Port of Baltimore reopens for cargo ships as bridge debris is fully removed

BALTIMORE – The primary shipping lane to the Port of Baltimore was fully cleared of debris this week, marking a full recovery for maritime transit after a commercial ship lost power and destroyed the Francis Scott Key Bridge nearly three months ago.

On March 26, the Dali container ship crashed into one of the bridge’s support beams, destroying it and ending the lives of six construction workers who were filling potholes on the road above. The Fort McHenry water channel was completely blocked as a result, leading to the complete closure of the Port of Baltimore and hurting the state’s economy.

Now, the channel has been restored to its original dimensions of 700 feet wide and 50 feet deep, allowing for a resuming of cargo ship transport.

“This has been a remarkably complex operation, spanning thousands of people, hundreds of assets and multiple objectives,” Maryland Gov. Wes Moore said in a statement. “With the channel now fully open, we can get more Marylanders back to work at the Port of Baltimore, increase the flow of commerce through the city and accelerate our economic recovery.”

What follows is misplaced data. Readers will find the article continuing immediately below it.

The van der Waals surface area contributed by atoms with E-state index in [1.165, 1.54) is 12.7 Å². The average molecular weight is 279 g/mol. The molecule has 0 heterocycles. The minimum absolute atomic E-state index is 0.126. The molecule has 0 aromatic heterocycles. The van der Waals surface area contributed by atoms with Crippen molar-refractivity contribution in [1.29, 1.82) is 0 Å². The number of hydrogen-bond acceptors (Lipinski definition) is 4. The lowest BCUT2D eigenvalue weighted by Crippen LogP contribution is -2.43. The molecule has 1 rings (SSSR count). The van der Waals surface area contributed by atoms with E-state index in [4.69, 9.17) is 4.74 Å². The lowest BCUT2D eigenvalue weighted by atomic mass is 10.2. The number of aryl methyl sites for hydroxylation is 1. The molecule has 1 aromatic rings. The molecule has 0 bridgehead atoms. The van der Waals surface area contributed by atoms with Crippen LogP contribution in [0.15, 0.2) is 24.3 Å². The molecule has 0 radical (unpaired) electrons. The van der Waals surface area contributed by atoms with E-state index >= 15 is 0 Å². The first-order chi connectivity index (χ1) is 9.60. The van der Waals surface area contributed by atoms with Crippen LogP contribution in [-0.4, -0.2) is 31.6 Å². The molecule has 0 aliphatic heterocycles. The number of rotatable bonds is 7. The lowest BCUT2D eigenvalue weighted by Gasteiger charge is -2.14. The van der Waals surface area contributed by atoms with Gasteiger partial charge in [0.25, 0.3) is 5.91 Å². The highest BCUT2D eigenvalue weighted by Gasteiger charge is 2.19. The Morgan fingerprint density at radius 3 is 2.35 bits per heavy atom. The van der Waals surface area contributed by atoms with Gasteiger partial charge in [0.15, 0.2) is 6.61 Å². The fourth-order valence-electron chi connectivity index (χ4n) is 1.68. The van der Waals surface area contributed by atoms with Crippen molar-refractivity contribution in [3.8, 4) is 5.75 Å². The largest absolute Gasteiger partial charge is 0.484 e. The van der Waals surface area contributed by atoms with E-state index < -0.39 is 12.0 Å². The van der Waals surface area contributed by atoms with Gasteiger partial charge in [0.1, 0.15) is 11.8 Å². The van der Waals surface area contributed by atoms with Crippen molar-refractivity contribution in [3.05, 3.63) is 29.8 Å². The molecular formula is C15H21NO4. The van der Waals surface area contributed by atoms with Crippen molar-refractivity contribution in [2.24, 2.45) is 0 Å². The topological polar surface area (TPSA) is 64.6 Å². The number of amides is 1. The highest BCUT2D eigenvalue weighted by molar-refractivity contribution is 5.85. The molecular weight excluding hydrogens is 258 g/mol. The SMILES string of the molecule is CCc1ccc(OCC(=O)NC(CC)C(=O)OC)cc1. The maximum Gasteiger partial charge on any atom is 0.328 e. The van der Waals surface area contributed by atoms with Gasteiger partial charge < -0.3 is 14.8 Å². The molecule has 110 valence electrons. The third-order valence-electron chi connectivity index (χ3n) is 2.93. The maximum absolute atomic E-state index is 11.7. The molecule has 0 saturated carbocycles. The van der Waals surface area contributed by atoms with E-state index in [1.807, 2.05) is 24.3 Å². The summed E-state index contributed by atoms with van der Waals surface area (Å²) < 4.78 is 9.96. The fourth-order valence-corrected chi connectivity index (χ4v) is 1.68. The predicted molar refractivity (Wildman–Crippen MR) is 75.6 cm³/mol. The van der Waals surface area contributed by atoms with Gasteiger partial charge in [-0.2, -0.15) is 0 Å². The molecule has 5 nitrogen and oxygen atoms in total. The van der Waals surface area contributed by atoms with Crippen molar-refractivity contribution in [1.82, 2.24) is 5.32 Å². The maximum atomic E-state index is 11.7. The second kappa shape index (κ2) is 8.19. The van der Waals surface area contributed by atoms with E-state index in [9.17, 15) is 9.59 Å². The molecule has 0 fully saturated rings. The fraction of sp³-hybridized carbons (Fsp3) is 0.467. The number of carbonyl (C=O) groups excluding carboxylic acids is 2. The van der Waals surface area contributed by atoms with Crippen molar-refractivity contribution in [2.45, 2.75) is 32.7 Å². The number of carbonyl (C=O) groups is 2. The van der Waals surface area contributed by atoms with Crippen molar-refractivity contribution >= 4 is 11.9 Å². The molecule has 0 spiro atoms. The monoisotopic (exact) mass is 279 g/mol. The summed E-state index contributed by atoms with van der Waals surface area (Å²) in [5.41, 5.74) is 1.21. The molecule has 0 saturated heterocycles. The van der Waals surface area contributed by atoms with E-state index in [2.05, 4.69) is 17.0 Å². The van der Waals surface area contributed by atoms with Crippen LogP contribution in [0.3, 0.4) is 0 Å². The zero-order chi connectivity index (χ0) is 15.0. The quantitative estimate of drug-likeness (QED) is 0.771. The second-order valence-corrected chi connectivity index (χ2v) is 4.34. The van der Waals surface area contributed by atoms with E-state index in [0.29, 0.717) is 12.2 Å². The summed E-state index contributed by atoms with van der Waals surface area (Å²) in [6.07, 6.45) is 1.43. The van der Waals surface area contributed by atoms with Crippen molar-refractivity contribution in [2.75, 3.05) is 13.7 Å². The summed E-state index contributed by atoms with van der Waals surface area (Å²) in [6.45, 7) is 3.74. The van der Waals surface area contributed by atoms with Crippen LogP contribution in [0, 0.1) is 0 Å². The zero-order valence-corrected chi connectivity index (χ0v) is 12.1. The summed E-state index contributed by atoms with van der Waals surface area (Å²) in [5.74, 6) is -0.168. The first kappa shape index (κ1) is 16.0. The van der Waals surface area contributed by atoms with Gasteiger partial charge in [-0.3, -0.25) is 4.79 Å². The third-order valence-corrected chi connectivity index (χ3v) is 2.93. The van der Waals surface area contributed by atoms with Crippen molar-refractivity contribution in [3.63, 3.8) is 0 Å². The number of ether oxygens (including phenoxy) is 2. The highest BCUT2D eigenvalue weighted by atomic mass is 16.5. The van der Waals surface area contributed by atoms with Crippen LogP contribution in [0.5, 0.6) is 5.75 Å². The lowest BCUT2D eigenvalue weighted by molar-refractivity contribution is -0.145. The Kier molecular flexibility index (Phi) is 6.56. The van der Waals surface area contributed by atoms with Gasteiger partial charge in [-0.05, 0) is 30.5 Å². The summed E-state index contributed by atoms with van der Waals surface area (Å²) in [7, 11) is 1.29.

According to the U.S. Army Corps of Engineers and the U.S. Navy Supervisor of Salvage and Diving, which oversaw the cleanup, 50,000 tons of wreckage had to be removed from the water. Nearly 60 agencies were involved in the cleanup, along with 18 barges, 22 tugboats, 13 cranes, 10 excavators and four survey boats.

The Port of Baltimore is a small port compared with the nation’s biggest, but it has dominance over certain imported and export product. In 2023, the port ranked first in the nation for handling automobiles, light trucks, farm and construction equipment, as well as imported sugar and gypsum. Top imports were cars and light trucks, salt, paper/paperboard, gypsum and plywood/veneer/particleboard, according to the government site. Top exports were coal, liquefied natural gas, wastepaper, ferrous scrap and cars/light trucks.

Plywood veneer is notable for the furniture and woodworking industries. In January this year, the port moved more than 62,000 container tons of forest product, according to the government site. That’s the largest amount moved since August 2023.

Rebuilding the bridge hasn’t begun yet, but the Maryland Transportation Authority said it remains a “top priority.” The bridge was a major traffic route in the region, with around 30,000 vehicles crossing it daily. It’s estimated to cost $1.7 billion to $1.9 billion to rebuild the bridge, with completion estimated for 2028.

See also:

  • Plywood veneer imports could feel impact of Baltimore bridge collapse
  • FBI boards downed ship at Baltimore bridge collapse site as four bodies are uncovered

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